Dog food is a highly-charged topic among dog owners. Dog food is downright political. You get factions; you get tribes. There are those who only feed their dog a single, carefully selected brand of dry dog food (or “kibble” as it is known here in England) because their vets have told them that dogs have to eat the same food every day.
If you tell these owners they do not have to feed their dogs the very same thing everyday, they insist that the delicate canine intestine becomes inflamed by even small changes in diet. And guess what? These dog owners really do experience this problem. After years of only eating Iams or Simply or Wagg, any alternative to the same kibble, day and night, night and day, makes their dogs sick.
You get those who buy the cheapest dog food at the grocery store. If you tell these owners that the food was made from condemned meat or that the fat is rancid or that the “poultry meal” was made by putting cage-born baby chicks through a giant shredder, they shrug their shoulders. “He likes it,” they say. “Look how fat he is.”
Then there are the people who cook for their dogs. I had a friend who made rice with peas, carrots and strips of chicken breast for her three dogs, keeping the food in Tuperware in the freezer, then microwaving it to a nice warm temperature at mealtimes. This wasn’t such a bad idea—homemade meals are as good for dogs as they are for the rest of us—but the meals were nutritionally unbalanced and I am not sure she even added a vitamin pill to make up for it. But guess what? Her dogs lived.
There are people who feed table scraps, believing rightly that dogs evolved as scavengers. There are people who feed their dog Royal Canin because their vets stock it. There are people who insanely feed their dogs rancid meat, because they have some stupid notion that dogs were meant to eat rancid meat, that they evolved eating rotten food from dumps (not necessarily untrue) and should be fed rotten food now. These people are deluded, but they exist among the rest of us in the dog food debate, so I may as well mention them.
And then there are the whack-Os like me who feed their dogs raw food. We have this idea that dogs should eat raw meat along with a small portion of raw or steamed (and pureed) vegetables and fruit for roughage, and bones. There is a lot of science to why raw meat is good for dogs, how it prolongs their lives and how the bones, if fed carefully, prevent the canine dental decay seen in most dogs by the time they are only five years old. But with some cooked food, like Forthglade, being cooked at low temperatures that retain the goodness, the best cooked foods are giving raw a run for their money.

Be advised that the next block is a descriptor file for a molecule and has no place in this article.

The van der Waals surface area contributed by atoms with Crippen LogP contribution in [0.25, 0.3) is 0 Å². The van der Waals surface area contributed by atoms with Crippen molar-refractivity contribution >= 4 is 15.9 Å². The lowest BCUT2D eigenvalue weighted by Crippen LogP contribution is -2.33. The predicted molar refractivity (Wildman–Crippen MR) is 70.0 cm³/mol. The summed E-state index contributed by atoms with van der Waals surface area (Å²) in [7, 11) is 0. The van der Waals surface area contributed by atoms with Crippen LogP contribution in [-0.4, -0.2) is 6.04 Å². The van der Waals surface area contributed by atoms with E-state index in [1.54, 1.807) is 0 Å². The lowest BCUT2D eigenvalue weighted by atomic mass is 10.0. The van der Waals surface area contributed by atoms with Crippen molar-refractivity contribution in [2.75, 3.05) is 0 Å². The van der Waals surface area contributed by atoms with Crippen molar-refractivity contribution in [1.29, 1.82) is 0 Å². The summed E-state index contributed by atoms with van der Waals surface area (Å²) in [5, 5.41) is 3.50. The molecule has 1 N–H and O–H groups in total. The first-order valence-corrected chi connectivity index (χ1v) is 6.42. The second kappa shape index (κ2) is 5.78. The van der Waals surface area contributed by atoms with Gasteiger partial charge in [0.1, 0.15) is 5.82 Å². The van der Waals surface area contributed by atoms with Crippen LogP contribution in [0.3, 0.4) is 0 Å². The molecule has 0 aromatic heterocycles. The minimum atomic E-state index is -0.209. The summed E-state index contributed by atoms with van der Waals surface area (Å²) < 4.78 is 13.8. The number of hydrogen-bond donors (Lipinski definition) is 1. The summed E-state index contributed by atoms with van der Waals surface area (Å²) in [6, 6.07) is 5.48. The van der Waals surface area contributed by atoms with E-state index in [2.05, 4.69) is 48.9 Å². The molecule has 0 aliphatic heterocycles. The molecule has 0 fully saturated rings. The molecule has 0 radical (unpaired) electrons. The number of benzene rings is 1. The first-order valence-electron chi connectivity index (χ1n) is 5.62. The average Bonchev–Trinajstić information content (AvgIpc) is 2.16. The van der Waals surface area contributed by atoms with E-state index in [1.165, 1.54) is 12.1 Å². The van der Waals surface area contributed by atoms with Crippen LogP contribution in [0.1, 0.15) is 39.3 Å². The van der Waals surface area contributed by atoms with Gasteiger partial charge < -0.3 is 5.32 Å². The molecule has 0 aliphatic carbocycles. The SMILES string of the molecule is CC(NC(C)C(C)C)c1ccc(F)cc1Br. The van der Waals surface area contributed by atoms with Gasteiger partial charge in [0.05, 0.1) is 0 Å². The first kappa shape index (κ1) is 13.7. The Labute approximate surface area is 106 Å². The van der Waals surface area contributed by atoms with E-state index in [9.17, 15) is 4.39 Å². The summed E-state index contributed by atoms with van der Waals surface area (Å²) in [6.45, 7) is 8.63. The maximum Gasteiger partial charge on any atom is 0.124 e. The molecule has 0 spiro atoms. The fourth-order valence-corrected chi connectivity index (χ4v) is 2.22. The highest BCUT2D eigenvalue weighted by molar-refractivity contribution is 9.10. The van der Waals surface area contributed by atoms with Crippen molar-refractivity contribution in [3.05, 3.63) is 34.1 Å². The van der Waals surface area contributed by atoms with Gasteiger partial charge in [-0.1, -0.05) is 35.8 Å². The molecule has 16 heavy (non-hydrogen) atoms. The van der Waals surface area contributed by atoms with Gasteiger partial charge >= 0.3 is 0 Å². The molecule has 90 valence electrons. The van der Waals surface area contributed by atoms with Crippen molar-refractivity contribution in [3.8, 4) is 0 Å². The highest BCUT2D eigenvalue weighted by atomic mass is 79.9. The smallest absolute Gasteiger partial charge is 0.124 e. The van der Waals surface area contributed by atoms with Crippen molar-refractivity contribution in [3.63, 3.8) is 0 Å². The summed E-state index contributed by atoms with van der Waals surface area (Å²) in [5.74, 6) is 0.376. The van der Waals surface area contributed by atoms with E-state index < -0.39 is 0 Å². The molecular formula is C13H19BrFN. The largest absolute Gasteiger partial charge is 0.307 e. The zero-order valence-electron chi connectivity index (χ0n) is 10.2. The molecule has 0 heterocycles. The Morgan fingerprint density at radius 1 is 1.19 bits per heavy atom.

We take this raw food thing very seriously. Some order “complete” raw food from commercial estalishments like Nature’s Menu. Others buy straight minced chicken or beef or lamb or the smelliest and most disgusting meat in the world called “tripe” which is intestines. Some even insist on throwing their dogs whole prey. That is, they chuck a raw chicken or rabbit, even with fur attached, to their dog and let it rip the carcass to pieces.
I don’t do that.
But I don’t participate in the long, heated fights among the raw-fooders about “whole prey” vs. “Raw and Meaty bones” vs. commercial raw complete diets. That isn’t to say I don’t have opinions about these matters, just that I don’t like to fight with dog owners. After all, in Thailand there is a dog eating festival—that is, dogs themselves are on the menu—so if I am worried about the health of dogs, it would be more useful to focus my efforts there.
I think people can’t stand the idea they haven’t done the right thing for their dog 100% of the time. They’d rather you said they neglected their children’s diets than failed on that of their dogs. If you tell someone that Asda Dog Food isn’t good for their dogs, they tell you the dog is perfectly fine on the Asda food. And maybe it is.
It’s tough here among the raw dog food nutcases. We fight among ourselves in our strange little enclave that no one cares about, not even the dogs, who will apparently eat anything. Even shoes. We worry about the sizes of bones, the fat and marrow content, the threat of pancreatitis. We talk about whether there is a salmonella risk in our dog’s food (there is, which is why I don’t feed raw poultry) that may not hurt our dogs but will definitely hurt us. We talk about pH of dog saliva and the emptying of anal glands and the acid of dogs’ stomachs…yes we do all that.
I will write more about this, though few people want to know about the raw meat I feed my pets. The weird thing isn’t that I feed them raw meat; it’s that I am a vegan and feed them raw meat. I am a person who asks for the vegan menu at a Thai restaurant, then comes home and feeds her dogs raw beef. I don’t take milk in my coffee but I admire the dehydrated pigs’ lungs my friend made for her dogs with her new food dehydrator. I won’t eat an egg, but I will happily give some pressure-cooked chicken bones to my dogs. They crumble so nicely into the minced lamb.
Yes, I see the cognitive dissonance. I’m a case study in that. Yes, I know that handling raw meat is vile. But my dogs need it…I think they need it. It’s disgusting. I’m not proud. But the dogs…I got to say…the dogs look fantastic. You should to see the 13 year old’s clean, white, perfect teeth. You should see my friend’s 15-year old, strutting her stuff in the woods.
And the dogs don’t fight—not about food anyway. It’s just us, the owners.